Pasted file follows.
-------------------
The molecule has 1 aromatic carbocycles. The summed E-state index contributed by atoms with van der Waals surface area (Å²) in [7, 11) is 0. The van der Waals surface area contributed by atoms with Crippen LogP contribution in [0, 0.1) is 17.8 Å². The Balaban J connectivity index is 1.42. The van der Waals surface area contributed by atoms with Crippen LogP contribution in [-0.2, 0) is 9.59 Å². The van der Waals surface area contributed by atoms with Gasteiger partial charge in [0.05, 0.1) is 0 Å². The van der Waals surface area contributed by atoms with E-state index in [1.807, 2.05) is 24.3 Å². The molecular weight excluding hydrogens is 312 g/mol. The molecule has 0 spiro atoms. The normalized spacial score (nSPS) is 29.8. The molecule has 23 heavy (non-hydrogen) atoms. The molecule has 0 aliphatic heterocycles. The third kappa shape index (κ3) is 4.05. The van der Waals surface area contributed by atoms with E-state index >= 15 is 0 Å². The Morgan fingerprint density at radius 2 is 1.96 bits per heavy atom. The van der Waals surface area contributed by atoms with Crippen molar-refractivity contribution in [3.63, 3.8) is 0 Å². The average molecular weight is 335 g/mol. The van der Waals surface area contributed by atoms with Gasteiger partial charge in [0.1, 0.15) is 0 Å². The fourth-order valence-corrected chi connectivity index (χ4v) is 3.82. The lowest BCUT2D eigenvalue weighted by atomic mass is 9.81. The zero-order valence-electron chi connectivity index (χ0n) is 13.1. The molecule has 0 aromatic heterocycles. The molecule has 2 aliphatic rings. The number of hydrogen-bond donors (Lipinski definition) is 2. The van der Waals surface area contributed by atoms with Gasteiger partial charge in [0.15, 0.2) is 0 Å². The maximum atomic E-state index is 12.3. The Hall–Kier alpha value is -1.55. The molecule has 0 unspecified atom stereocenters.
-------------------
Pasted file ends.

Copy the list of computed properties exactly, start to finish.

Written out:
The molecule has 1 aromatic carbocycles. The summed E-state index contributed by atoms with van der Waals surface area (Å²) in [7, 11) is 0. The van der Waals surface area contributed by atoms with Crippen LogP contribution in [0, 0.1) is 17.8 Å². The Balaban J connectivity index is 1.42. The van der Waals surface area contributed by atoms with Crippen LogP contribution in [-0.2, 0) is 9.59 Å². The van der Waals surface area contributed by atoms with Gasteiger partial charge in [0.05, 0.1) is 0 Å². The van der Waals surface area contributed by atoms with E-state index in [1.807, 2.05) is 24.3 Å². The molecular weight excluding hydrogens is 312 g/mol. The molecule has 0 spiro atoms. The normalized spacial score (nSPS) is 29.8. The molecule has 23 heavy (non-hydrogen) atoms. The molecule has 0 aliphatic heterocycles. The third kappa shape index (κ3) is 4.05. The van der Waals surface area contributed by atoms with E-state index >= 15 is 0 Å². The Morgan fingerprint density at radius 2 is 1.96 bits per heavy atom. The van der Waals surface area contributed by atoms with Crippen molar-refractivity contribution in [3.63, 3.8) is 0 Å². The average molecular weight is 335 g/mol. The van der Waals surface area contributed by atoms with Gasteiger partial charge in [0.1, 0.15) is 0 Å². The fourth-order valence-corrected chi connectivity index (χ4v) is 3.82. The lowest BCUT2D eigenvalue weighted by atomic mass is 9.81. The zero-order valence-electron chi connectivity index (χ0n) is 13.1. The molecule has 0 aromatic heterocycles. The molecule has 2 aliphatic rings. The number of hydrogen-bond donors (Lipinski definition) is 2. The van der Waals surface area contributed by atoms with Gasteiger partial charge in [0.15, 0.2) is 0 Å². The maximum atomic E-state index is 12.3. The Hall–Kier alpha value is -1.55. The molecule has 0 unspecified atom stereocenters.